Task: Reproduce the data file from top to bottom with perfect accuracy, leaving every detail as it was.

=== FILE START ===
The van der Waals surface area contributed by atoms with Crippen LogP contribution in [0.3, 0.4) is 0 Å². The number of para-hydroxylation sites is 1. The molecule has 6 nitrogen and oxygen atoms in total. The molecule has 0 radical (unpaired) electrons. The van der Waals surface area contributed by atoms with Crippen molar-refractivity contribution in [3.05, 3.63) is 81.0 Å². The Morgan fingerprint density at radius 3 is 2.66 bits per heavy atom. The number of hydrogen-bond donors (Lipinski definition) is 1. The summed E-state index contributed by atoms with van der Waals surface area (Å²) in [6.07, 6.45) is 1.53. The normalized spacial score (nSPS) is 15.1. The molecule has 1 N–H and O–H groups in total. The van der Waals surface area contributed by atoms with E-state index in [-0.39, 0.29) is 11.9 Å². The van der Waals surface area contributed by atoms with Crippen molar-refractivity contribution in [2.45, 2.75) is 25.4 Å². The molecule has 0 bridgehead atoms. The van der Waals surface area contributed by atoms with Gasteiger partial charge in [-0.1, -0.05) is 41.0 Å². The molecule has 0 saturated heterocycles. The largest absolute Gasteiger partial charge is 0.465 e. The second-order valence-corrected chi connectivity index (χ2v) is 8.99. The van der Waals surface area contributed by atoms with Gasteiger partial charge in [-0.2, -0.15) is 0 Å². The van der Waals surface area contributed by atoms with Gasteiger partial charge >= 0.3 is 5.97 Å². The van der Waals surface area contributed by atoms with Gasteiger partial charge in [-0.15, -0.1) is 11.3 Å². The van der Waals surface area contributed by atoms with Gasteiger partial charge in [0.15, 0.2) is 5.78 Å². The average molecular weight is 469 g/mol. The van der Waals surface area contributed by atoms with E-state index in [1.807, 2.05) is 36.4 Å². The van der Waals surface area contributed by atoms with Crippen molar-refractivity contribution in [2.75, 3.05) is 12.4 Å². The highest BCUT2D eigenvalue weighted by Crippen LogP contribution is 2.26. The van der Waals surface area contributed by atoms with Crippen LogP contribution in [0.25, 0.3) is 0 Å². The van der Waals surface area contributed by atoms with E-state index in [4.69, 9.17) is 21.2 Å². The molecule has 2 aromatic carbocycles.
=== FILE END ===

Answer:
The van der Waals surface area contributed by atoms with Crippen LogP contribution in [0.3, 0.4) is 0 Å². The number of para-hydroxylation sites is 1. The molecule has 6 nitrogen and oxygen atoms in total. The molecule has 0 radical (unpaired) electrons. The van der Waals surface area contributed by atoms with Crippen molar-refractivity contribution in [3.05, 3.63) is 81.0 Å². The Morgan fingerprint density at radius 3 is 2.66 bits per heavy atom. The number of hydrogen-bond donors (Lipinski definition) is 1. The summed E-state index contributed by atoms with van der Waals surface area (Å²) in [6.07, 6.45) is 1.53. The normalized spacial score (nSPS) is 15.1. The molecule has 1 N–H and O–H groups in total. The van der Waals surface area contributed by atoms with E-state index in [-0.39, 0.29) is 11.9 Å². The van der Waals surface area contributed by atoms with Crippen molar-refractivity contribution in [2.45, 2.75) is 25.4 Å². The molecule has 0 bridgehead atoms. The van der Waals surface area contributed by atoms with Gasteiger partial charge in [-0.1, -0.05) is 41.0 Å². The molecule has 0 saturated heterocycles. The largest absolute Gasteiger partial charge is 0.465 e. The second-order valence-corrected chi connectivity index (χ2v) is 8.99. The van der Waals surface area contributed by atoms with Gasteiger partial charge in [-0.2, -0.15) is 0 Å². The van der Waals surface area contributed by atoms with Gasteiger partial charge >= 0.3 is 5.97 Å². The van der Waals surface area contributed by atoms with Gasteiger partial charge in [-0.15, -0.1) is 11.3 Å². The van der Waals surface area contributed by atoms with Gasteiger partial charge in [0.15, 0.2) is 5.78 Å². The average molecular weight is 469 g/mol. The van der Waals surface area contributed by atoms with E-state index in [1.807, 2.05) is 36.4 Å². The van der Waals surface area contributed by atoms with Crippen molar-refractivity contribution in [2.75, 3.05) is 12.4 Å². The highest BCUT2D eigenvalue weighted by Crippen LogP contribution is 2.26. The van der Waals surface area contributed by atoms with Crippen LogP contribution in [0.25, 0.3) is 0 Å². The van der Waals surface area contributed by atoms with E-state index in [4.69, 9.17) is 21.2 Å². The molecule has 2 aromatic carbocycles.